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Communists want ‘court of honor’ to judge civil servants

Published time: August 21, 2014 13:41
RIA Novosti / Vladimir Fedorenko

RIA Novosti / Vladimir Fedorenko

Communist Party MPs have promised to draft a bill to introduce a “court of honor” that would adjudicate on the ethical side of an official’s behavior, and possibly recommend anti-corruption courses as a punishment.

Lawmakers consider it “inadmissible” that Russian civil servants who become involved in public corruption scandals often evade punishment and censure from society. “We consider it necessary to institute the court of honor for officials that would try them for high profile deeds. We want it because, as we see from court practice, civil servants bear no responsibility for unethical deeds,” the head of the Communist Party’s legal department, Vadim Solovyov, said in an interview with the Nezavisimaya Gazeta daily.

The politician added that public scandals should lead at least to a demotion with a decrease in salary, but the country lacked an official board that could make such decisions. Introducing the courts of honor, which would comprise of well-known activists and legal attorneys, could solve the problem.

All hearings of such courts must be made public through the media and their results must be included in civil servants’ personal files,” Solovyov noted. In extreme cases the court of honor could order an official to attend special courses on professional ethics, he added.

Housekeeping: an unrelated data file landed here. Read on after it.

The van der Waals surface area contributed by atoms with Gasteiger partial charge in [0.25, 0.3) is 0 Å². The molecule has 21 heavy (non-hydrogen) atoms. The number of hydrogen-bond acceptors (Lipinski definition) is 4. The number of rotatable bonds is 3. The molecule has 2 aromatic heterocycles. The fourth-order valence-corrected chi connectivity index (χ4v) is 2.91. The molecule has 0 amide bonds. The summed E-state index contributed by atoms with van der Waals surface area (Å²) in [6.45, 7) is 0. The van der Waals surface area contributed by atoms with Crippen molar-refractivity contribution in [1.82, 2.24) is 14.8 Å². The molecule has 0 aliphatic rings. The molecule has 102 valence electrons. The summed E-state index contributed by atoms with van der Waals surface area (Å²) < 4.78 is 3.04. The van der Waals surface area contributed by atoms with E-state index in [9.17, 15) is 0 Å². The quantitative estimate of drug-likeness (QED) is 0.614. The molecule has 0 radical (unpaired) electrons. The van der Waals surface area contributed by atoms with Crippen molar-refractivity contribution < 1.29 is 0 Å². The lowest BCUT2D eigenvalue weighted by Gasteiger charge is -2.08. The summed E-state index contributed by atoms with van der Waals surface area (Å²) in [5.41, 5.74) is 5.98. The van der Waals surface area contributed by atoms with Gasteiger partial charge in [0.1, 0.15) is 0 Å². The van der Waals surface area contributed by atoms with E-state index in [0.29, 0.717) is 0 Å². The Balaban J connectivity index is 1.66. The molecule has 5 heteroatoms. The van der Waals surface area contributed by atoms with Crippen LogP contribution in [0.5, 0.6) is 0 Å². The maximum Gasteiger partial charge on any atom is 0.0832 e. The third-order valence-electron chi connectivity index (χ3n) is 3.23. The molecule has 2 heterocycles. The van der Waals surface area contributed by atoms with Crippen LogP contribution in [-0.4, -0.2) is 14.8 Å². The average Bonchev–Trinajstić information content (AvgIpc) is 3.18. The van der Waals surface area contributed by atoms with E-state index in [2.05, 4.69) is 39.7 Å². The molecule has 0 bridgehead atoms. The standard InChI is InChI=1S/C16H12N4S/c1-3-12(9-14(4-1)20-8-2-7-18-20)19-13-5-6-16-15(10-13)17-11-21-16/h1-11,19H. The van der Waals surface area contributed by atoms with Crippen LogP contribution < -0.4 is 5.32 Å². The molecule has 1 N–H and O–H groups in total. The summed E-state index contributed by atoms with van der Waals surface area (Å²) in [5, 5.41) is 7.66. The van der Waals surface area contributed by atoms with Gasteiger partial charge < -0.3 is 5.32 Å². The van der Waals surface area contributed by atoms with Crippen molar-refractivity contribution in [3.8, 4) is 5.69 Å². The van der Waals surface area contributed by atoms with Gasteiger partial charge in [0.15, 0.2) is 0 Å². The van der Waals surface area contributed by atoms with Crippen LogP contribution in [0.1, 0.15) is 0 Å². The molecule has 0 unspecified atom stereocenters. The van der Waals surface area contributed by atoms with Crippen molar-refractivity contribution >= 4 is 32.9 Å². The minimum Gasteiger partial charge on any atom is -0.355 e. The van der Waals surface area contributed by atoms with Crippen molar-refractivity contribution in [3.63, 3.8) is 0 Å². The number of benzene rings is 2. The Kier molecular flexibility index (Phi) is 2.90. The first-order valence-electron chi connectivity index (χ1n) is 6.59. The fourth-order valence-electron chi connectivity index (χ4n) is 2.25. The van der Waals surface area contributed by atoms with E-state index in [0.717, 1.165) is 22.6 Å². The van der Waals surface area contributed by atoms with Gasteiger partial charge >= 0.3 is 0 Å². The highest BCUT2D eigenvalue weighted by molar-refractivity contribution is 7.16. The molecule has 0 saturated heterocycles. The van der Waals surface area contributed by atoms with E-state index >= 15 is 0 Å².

The sponsors of the initiative referred to the Soviet-era experience when courts of honor in the military dealt with disputes that did not break regulations but were bad for morale. A similar institution the “courts of comrades” existed for civilians, but the Communists admit now that these were pretty ineffective.

The Communists’ main competitors in Russian politics - the members of the populist nationalist party LDPR have said they doubt the effectiveness of the proposal. They claimed that the court can quickly fall under the control of senior officials who would then use them for firing the people they personally dislike.

MP Dmitry Gorovtsov of the center-left party Fair Russia said the authorities should first delete all traditional anti-corruption measures, and then accept some exotic suggestions from the Communists. He said the bill on courts of honor was untimely and did not match the economic conditions in the country, and added that the government should instead fully ratify the UN anti-corruption convention and make corresponding changes to the Criminal Code.